…My only curse these days is the common one; I want long hair soon after I cut it off (like now), and I want short hair when I start to get annoyed by the longer stuff.
I suppose I could always keep the shorter hair, and attach extensions when they’re needed, but extensions give me the heebie-jeebies. I mean I’ve never actually tried them myself, but I get the chilly feeling that once you start with hair extensions, you’re only one step away from acrylic nails…then body glitter…then the stripper pole…
I have never been religious, but I’ve managed to stay somewhat “spiritual” for most of my life.
There was a stretch of time though, when I didn’t believe in God or spirituality or aliens or anything.
This era spanned for several years, and utterly crushed my faith…
…I was getting older, become taller and growing awkward hair.
But my boobs, they refused to come along for the ride.
I know what you’re thinking: “Boo-hoo! Everyone goes through things like that! Suck it up Sally!”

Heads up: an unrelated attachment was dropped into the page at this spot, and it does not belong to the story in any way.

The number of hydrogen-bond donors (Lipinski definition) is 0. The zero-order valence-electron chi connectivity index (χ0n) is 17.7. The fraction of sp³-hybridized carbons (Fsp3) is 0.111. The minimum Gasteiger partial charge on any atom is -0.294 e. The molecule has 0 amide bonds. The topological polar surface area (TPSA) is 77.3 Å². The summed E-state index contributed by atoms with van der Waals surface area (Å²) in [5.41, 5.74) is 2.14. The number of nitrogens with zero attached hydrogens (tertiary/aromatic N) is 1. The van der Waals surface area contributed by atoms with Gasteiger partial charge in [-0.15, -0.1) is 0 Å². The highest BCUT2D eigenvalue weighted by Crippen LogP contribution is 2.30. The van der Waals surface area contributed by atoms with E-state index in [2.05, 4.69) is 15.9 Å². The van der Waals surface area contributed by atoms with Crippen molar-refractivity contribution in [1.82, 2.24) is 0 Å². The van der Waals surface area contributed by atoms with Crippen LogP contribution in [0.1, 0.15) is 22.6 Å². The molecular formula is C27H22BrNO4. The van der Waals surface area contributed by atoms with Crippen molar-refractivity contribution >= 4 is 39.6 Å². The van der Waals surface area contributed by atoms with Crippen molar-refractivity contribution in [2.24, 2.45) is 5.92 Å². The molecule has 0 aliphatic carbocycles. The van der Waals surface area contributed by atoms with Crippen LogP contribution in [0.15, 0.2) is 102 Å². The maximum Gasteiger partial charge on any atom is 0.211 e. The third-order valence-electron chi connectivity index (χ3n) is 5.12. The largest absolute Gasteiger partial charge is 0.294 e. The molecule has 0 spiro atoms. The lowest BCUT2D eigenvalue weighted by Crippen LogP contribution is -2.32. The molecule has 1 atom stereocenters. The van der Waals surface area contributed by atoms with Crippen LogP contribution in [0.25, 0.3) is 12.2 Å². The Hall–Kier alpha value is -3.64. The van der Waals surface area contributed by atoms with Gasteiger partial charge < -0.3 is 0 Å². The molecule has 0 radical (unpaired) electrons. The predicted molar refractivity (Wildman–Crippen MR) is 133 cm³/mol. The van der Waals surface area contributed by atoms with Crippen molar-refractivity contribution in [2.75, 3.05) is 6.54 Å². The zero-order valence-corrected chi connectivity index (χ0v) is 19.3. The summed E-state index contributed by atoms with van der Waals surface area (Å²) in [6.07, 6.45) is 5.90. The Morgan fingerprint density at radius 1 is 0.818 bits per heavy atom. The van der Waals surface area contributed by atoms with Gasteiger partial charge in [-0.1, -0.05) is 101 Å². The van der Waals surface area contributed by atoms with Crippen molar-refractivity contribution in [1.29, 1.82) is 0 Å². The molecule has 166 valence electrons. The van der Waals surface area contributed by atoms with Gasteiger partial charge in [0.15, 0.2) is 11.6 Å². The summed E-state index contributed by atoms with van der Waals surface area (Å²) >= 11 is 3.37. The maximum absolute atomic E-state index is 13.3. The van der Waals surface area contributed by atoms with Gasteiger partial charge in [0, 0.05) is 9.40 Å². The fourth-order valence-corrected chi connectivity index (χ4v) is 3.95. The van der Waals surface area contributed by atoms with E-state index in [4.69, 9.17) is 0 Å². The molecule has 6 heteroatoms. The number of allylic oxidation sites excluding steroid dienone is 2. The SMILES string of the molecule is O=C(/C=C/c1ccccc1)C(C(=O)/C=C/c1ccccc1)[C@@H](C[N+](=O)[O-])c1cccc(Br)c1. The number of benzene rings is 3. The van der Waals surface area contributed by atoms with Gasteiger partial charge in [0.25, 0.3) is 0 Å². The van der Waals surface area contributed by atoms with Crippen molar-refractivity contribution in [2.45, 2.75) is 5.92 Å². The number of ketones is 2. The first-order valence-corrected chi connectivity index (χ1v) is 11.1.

Well as it happened, everyone else wasn’t going through it at all; the other girls were dealing with the opposite effect, meaning that the net-effect was smothering (quite literally)…
…It was the end of Summer ’93, and the beginning of Junior High. I was coming off a Summer filled with bicycle rides and baseball with the neighbourhood kids. This would’ve been fine if I’d been aiming for a shot at boyhood, but that wasn’t the case at all.
So how come I didn’t do what the other girls were doing?
How come I didn’t spent a Summer getting jacked up on estrogen pills?
‘Cause that’s what all the girls had done, in case you didn’t know.
Do you think I’m lying? Well…how else would you explain their up-and-coming chest mounds?